Issues around child and spousal support can be difficult to navigate during a separation or divorce, and can be made more difficult when there are challenges from one party about whether those support obligations should exist in the first place. In a recent matter heard by the Alberta Court of Queen’s Bench, the parties were dealing with whether the father should pay child support, and if so, how much he should be required to pay as a high-income earner.
Does a stepfather owe child support?
The parties were never married, but they lived together for nine years before they separated in June 2019. They had no children together, but the mother has a child from a previous relationship. The child was four-years-old when the parties began to live together. The child, who is now 15-years-old has only had limited contact with her biological father and has always lived with the mother.
The mother contends that even though the father is not the child’s biological parent, he has acted in loco parentis (which is Latin for “in the place of the parent”) for the child. Because of this, she seeks ongoing child support.
The mother currently has no source of income
Prior to their relationship, the mother worked as a corrections officer with the Government of Alberta. She suffered an injury in 2012 while at work and received disability benefits until 2017. At that time she left her position with the government in order to work for a company partially owned by the father. She went on sick leave from this position shortly before the parties separated. She was denied benefits and currently has no income.
The father’s position
The father contends he did not ever act in loco parentis to the child and should not have to pay child support. He also contends that the mother does not meet the requirements set out in the Family Law Act to be eligible for partner support.
That said, the father did make an offer to pay $3,000 per month in unspecified support.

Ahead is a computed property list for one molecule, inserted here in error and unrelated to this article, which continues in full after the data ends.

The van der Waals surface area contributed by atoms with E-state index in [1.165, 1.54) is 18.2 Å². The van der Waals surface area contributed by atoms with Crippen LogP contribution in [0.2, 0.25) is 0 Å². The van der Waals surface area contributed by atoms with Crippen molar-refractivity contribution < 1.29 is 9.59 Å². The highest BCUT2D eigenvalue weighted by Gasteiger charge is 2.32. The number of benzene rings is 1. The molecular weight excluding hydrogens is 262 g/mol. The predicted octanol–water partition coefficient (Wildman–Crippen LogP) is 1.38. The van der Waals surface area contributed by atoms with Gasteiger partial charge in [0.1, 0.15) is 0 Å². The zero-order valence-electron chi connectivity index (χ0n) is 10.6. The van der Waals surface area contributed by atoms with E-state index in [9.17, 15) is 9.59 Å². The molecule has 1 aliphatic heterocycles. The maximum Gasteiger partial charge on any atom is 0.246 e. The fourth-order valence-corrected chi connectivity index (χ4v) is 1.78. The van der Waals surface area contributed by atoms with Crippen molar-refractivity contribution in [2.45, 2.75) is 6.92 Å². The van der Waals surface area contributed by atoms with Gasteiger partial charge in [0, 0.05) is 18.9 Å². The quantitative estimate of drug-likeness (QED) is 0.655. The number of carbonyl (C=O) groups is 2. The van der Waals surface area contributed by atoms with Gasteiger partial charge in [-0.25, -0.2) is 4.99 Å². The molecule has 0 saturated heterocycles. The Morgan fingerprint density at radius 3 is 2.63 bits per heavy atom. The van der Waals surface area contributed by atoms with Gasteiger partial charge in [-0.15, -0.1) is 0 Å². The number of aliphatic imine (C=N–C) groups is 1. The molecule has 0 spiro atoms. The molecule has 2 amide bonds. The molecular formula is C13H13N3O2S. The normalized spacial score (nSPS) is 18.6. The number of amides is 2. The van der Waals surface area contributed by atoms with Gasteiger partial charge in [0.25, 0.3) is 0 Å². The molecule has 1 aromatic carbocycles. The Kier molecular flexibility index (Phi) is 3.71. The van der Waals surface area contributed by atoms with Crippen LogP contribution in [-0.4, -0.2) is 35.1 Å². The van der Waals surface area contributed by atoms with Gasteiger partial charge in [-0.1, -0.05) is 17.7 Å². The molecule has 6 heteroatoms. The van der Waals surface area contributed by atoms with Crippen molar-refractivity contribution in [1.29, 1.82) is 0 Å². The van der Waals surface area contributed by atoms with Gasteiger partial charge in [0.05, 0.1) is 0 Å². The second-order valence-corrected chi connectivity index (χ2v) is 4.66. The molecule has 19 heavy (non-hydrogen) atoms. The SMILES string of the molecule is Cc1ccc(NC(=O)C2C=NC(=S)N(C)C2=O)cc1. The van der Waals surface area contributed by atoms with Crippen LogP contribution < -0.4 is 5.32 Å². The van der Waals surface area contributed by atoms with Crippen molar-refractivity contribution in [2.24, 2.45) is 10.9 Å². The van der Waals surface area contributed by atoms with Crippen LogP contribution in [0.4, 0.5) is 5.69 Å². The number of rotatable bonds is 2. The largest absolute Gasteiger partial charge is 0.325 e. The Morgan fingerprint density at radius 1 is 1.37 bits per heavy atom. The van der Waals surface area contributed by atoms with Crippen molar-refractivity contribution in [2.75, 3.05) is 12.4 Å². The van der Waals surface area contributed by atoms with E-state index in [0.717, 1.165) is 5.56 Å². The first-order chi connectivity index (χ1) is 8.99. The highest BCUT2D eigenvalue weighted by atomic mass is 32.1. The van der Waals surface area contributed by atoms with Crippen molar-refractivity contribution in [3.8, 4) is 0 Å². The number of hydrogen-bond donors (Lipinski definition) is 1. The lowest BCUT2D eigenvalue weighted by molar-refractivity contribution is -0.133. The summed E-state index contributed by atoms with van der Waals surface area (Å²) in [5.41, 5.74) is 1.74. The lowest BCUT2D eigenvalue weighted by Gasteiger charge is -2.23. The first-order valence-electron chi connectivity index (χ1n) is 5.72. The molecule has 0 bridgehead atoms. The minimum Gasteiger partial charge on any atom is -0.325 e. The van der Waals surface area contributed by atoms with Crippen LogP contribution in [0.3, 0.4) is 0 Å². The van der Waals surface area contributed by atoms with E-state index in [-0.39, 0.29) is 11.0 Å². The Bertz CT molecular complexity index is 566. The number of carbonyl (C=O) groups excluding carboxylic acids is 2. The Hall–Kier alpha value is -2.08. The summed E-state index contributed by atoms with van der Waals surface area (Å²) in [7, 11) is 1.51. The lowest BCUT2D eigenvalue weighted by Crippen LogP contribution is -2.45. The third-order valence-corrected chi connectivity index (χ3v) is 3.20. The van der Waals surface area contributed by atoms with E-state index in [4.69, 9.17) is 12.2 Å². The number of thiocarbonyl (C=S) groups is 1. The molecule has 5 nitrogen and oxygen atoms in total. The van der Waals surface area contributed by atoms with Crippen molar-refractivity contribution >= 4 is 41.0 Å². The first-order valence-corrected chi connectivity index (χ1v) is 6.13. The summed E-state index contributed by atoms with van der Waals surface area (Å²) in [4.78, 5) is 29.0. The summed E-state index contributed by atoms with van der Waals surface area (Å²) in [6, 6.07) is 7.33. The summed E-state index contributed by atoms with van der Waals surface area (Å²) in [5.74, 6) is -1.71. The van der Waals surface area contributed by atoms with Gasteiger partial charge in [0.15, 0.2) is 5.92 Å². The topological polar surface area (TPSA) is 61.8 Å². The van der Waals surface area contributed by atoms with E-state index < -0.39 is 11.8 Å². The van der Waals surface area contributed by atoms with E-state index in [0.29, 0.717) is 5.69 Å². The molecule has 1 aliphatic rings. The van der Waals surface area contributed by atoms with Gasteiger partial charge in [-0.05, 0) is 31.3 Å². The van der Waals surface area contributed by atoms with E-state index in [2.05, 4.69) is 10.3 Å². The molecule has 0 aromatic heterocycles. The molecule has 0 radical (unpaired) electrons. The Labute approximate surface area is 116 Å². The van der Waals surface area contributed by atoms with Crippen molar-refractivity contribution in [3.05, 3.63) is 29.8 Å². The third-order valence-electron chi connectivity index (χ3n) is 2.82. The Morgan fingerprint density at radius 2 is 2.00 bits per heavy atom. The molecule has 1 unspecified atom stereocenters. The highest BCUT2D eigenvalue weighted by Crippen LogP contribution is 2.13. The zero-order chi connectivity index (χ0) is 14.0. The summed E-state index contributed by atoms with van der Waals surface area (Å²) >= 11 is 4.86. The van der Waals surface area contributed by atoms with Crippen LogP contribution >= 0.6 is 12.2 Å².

The court noted that the mother had some inconsistencies in her statements. She claimed that the father acted in loco parentis for the child, but she also claimed she was solely responsible for decisions around things such as activities. There were also different accounts about how much time she spent with her biological father. However, since the father already made an offer to pay unspecified support, the court did not have to make a determination on the matter of loco parentis. Instead, it only had to determine the quantum of support that should be paid.
While the mother may currently be out of work, the father has considerable income. There were different figures provided to the court, but an imputed income of $350,000 was imputed by the court.
The court found that the father would normally be obligated to pay $2,998 in child support, but this could be offset by taking into account the $1,900 already being paid by the biological father. The court determined the father should pay $1,500 per month in child support.
When it came time to determine partner support, the mother stated she needed $18,000 per month. In looking at support ranges, someone with the father’s income would normally be required to pay $8,400-$10,200, which is well under the amount requested by the mother. However, the court found her budget to be unreasonable and determined that she had expenses of about $3,000. The court set partner support at $6,000 per month.
The experienced family law team at HMC Lawyers offers strategic legal advice for a wide range of family law issues, including those related to child and spousal support. We work with many clients who are classified as high-income earners and are aware of the complexities involved when high-net-worth relationships come to an end. To make an appointment with a member of our team, contact us online or by phone at 403-269-7220.